|By David J. Gunkel|
|Issue 3||October 10, 2019|
From the beginning—actually from before the beginning—it is clear that the subject of Jeff Nealon’s I’m Not Like Everybody Else is situated on the side of consumption and concerns the activities of the pop music fan. This is immediately apparent in the Acknowledgements—one of those strange literary appendages that, at least since G.W.F. Hegel’s famous preface to the Phenomenology, is considered to be both a part of the book and not yet the book. Nealon’s Acknowledgements consist of a litany of consumer/fan activity organized around verbs having to do with practices of consumption: “listening” to a particular piece of music or “seeing” a legendary band in a specific place and time with a particular set of individuals. On its surface, the gesture looks both innocent and unremarkable, consisting of shout-outs to the people, places, and performers that form the backdrop for the project. But, as is almost always the case, there is a lot more going on here. The litany provides a kind of fast-forward preview of what is ultimately argued in the book, namely that “the crucial question for thinking about popular music in the present is no longer ‘What does music mean?’…Rather, the question of the present has become ‘How does music function?’”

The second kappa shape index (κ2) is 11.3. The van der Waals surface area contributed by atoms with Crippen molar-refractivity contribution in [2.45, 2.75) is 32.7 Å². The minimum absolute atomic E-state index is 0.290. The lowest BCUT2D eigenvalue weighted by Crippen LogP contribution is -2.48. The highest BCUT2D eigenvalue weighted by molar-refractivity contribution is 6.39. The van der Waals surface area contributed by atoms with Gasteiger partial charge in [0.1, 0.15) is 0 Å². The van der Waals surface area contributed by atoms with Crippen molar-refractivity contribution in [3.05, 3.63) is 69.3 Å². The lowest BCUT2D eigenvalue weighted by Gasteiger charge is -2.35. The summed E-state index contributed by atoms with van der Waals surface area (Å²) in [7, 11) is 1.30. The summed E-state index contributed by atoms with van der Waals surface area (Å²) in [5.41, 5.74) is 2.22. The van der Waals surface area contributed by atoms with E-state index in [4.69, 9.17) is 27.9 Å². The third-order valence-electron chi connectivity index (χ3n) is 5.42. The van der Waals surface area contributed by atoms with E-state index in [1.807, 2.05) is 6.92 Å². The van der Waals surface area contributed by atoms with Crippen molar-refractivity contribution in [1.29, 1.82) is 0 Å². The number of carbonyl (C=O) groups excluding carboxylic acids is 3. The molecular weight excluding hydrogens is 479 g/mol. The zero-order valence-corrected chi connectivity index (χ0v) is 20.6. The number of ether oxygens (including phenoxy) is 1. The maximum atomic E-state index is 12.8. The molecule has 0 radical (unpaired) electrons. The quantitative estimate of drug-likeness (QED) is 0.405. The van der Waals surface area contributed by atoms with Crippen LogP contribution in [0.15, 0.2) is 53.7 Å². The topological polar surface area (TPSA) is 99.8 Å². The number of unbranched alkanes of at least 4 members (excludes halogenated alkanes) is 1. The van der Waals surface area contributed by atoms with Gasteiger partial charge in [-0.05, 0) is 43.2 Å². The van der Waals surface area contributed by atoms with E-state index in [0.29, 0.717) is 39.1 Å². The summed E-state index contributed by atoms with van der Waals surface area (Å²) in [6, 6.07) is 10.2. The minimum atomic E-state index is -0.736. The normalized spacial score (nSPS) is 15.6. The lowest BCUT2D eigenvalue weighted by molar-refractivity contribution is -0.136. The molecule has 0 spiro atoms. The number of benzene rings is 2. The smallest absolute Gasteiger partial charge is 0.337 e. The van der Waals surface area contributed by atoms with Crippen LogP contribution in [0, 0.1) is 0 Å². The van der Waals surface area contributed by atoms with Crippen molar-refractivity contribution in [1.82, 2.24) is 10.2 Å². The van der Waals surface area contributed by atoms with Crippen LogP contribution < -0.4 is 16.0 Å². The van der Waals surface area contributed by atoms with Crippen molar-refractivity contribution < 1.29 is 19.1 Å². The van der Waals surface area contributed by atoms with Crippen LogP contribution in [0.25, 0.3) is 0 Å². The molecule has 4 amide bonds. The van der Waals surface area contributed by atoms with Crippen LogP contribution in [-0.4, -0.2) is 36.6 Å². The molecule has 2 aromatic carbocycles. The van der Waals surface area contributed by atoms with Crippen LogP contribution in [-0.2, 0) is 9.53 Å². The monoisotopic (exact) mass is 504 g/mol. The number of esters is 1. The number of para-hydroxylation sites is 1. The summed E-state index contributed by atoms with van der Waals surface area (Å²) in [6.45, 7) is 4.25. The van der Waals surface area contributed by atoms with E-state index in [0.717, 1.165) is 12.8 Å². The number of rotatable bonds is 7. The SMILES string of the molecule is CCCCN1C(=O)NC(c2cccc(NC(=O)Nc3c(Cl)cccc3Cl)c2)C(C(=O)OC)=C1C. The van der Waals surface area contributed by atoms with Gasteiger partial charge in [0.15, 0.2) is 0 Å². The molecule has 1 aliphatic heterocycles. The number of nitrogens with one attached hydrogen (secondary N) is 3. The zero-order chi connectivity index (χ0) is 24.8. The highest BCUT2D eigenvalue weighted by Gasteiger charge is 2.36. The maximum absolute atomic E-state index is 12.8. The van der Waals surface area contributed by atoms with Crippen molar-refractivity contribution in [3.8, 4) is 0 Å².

|By Jonathan Muckelbauer and Nathaniel Street|
|Issue 3||December 12, 2019|
One of the more pleasurable challenges of writing in response to a book from this series is that the provocations of a book like I’m Not Like Everybody Else invites its respondents to produce their own counter-provocations in turn. Of course, the most readily sanctioned and, indeed, scholarly way of doing this is to enter into a dialogue with the content of the book: to explicitly craft a series of positions that place Nealon’s arguments and my responses into a specific and recognizable relation with each other so that I might advance some sort of critique, extension, or qualification of his theses. That is, in order to function as a response, this writing must actively distinguish itself from Nealon’s; there must be more or less clear boundaries that demarcate my subjectivity from his—even, of course, on points where we are in agreement (“[my position is that] Nealon is obviously right when he argues that…”). This implicit “formal” or “stylistic” commitment to dialogue is doubtless essential for there to be any productive (dialectical) engagement at all with the book.
Forthcoming in this issue: Davi Thornton, Naomi Waltham-Smith, and Jeffrey T. Nealon's response.